On the 29th February 2016, I will begin putting up my exhibition entitled “In Parallel” at Participate Contemporary Artspace CIC. Its located on the Ground Floor of the Riverside Shopping Centre in Shrewsbury town centre. There will be a private view on Friday 4th March 2016 (4pm – 6pm) and on Wednesday March 16th 2016, I will be giving a talk about the project from 6.30pm at the gallery.
The exhibition will effectively be my degree show for the BA(hons) in Creative Arts that I have been studying by distance learning with the Open College of Arts. I began almost 12 years ago in 2004, originally intending that the course would provide some formal structure to my art practice (not having had much in the way of formal academic education in visual art previously). As I became engrossed in the academic studies and practical development in painting and photography, I became more determined to take all 7 modules up to degree level.
The work in the exhibition represents the outcome of 2 years of research for the last module in painting. The paintings will not be assessed during the exhibition but later at the college in July.
In some ways, I was amused by the idea of having an MA in Engineering Science and BA in Creative Art. Some might see these as opposing ends of a spectrum, but having worked through both, I can see that there are so many similarities in how engineers and artists take observations of the world, develop creative ideas and then use judgement to make a statement of some kind. In the case of engineering this is normally a physical construction with some defined purpose, while art works may be real or virtual, useful or not, profound or banal or basically anything.
I adopted a working title of “Parallel Universes” because I set out to investigate the relationship between the adjacent “universes” of the office where I used to work on the Shrewsbury Business Park and the surrounding area. The area encompasses edgeland landscapes of a cycle track (formerly the Bridgnorth to Shrewsbury railway), suburban estates, the River Severn, agricultural land and post-glacial meres, one of which is below Thieves Lane and another lies in public open space next to the Mereside Community Centre.
I was interested in how a highly controlled environment co-exists in close proximity to a very different landscape with elements of wilderness.
A particular event helped define the project for me. Whilst sitting at my desk looking out of the office window, I witnessed a crow attacking, murdering and then eating a juvenile blackbird, while its parents looked on helplessly crying out. It was a truly horrific scene, which highlighted a stark difference between the office world, and the world “out there”, separated only by a pane of glass. Life, death and the everyday.
The paintings touch on issues of land ownership, opportunistic or tactical uses of space, and the experience of time and place. I explore the tensions between control and liberty, geometric order and chaos, the organic and the human-made. I consider whether these must always be viewed as polar opposites, or whether hybrid or composite situations are, perhaps, a more realistic interpretation.
During the project I researched space and place, the everyday. psychogeography, walking as art practice, ruins and entropy, paths/boundaries and various other aspects of site specific art. Key writers included Miwon Kwon, Lucy Lippard, Yi Fu Tuan, Doreen Massey, Michel de Certeau, Guy Debord, Henri Lefebvre, Ben Highmore, Walter Benjamin, Michel Foucault, Jean Baudrillard, Felix Guattari, Hal Foster, Simon Schama, Edward Soja, Tina Richardson, Phil Smith, Nick Papadimitriou, Iain Sinclair, Richard Mabey, Rebecca Solnit and Merlin Coverley .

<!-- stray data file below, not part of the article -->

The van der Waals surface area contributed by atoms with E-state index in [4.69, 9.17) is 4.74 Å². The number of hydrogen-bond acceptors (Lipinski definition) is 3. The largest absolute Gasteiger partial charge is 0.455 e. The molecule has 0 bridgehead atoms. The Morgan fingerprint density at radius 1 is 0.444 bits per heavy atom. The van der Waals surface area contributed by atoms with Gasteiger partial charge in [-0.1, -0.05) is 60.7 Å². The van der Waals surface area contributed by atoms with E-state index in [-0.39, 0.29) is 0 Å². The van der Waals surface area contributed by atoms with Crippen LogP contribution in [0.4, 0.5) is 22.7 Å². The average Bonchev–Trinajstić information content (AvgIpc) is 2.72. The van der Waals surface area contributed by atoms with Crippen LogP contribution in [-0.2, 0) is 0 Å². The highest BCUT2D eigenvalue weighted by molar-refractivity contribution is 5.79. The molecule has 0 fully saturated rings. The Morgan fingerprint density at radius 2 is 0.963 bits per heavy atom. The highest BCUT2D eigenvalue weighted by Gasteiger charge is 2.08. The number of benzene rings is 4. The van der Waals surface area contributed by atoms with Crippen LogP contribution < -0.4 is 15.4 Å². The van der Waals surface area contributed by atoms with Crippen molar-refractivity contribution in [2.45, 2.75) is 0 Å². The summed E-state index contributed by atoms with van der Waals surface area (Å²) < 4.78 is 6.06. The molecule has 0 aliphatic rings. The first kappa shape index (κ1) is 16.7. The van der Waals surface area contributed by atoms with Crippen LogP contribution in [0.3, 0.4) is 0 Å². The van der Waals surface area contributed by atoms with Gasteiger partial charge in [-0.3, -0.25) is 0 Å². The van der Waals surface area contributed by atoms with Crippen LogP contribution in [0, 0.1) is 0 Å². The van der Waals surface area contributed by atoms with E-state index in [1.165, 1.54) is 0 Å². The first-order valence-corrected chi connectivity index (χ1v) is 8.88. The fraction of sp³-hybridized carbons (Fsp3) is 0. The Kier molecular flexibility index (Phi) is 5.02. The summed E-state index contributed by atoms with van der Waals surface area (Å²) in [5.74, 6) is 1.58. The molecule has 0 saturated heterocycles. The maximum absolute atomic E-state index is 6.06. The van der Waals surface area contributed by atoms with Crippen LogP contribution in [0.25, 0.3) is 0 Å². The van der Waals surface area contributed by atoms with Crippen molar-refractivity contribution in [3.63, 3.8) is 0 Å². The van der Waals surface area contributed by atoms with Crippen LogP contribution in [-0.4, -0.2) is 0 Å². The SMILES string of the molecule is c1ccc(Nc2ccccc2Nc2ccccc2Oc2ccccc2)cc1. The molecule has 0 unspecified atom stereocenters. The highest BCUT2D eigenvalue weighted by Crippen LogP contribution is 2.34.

A selection of the artists I studied includes George Shaw, Laura Oldfield Ford, Mark Bradford, Ingrid Calame, Clare Wood, Toby Paterson, Julie Mehretu, Stephen Willats and numerous cartographic artists, such as Matthew Picton and Val Britton.
The art works featuring in the exhibition will include paintings and a book. The exhibition is a curated eclectic experience of the “parallel universes” and the work is quite diverse. The paintings may be broadly categorised into:
- representational or collage-style paintings, mainly in oils on mdf or plywood board;
- reverse paintings in acrylic on clear perspex and acetate sheets;
- mixed media painted reliefs constructed in layers of lasercut plywood or acrylic sheet.
Layering is a connecting theme or approach which runs through each of these categories. Layers, whether by physical layers of lasercut materials, by layers of paint, or layers of imagery, offer a means of combining or juxtaposing different concepts. Palimpsest, obscuring and revealing, play a role in these works.
There will also be a book, entitled “The Minutes” comprising photographs of the business park/office and edgelands, coupled with text describing my perceived experience, or phenomenology, of these environments. I’ll write a separate post about the book.
The paintings incorporate everyday motifs, like air conditioning units, fluorescent light fittings, blinds, and manhole covers, drawing attention to the aesthetic qualities of these rarely noticed objects.
Stair cases and transitional spaces below bridges also feature in a number of the paintings, as do renegade spaces such as dens and trees appropriated for rope swings. These are heterotopia where different people might attribute different meanings or values to each place. The edgelands (referred to by Stephen Willats as “the lurky place”) offer a place of refuge or subversion, whether it be for walking the dog, building a den to hide and create a personal space, or for just hanging out.
A few examples of my paintings are shown below:
“Severn Under” oil on board
“This Space” oil on board
“Two Windows” oil on board
“Exit”, oil on board
“Heterotopia”, reverse acrylic on clear acetate
“Untitled I” lasercut plywood acrylic painted relief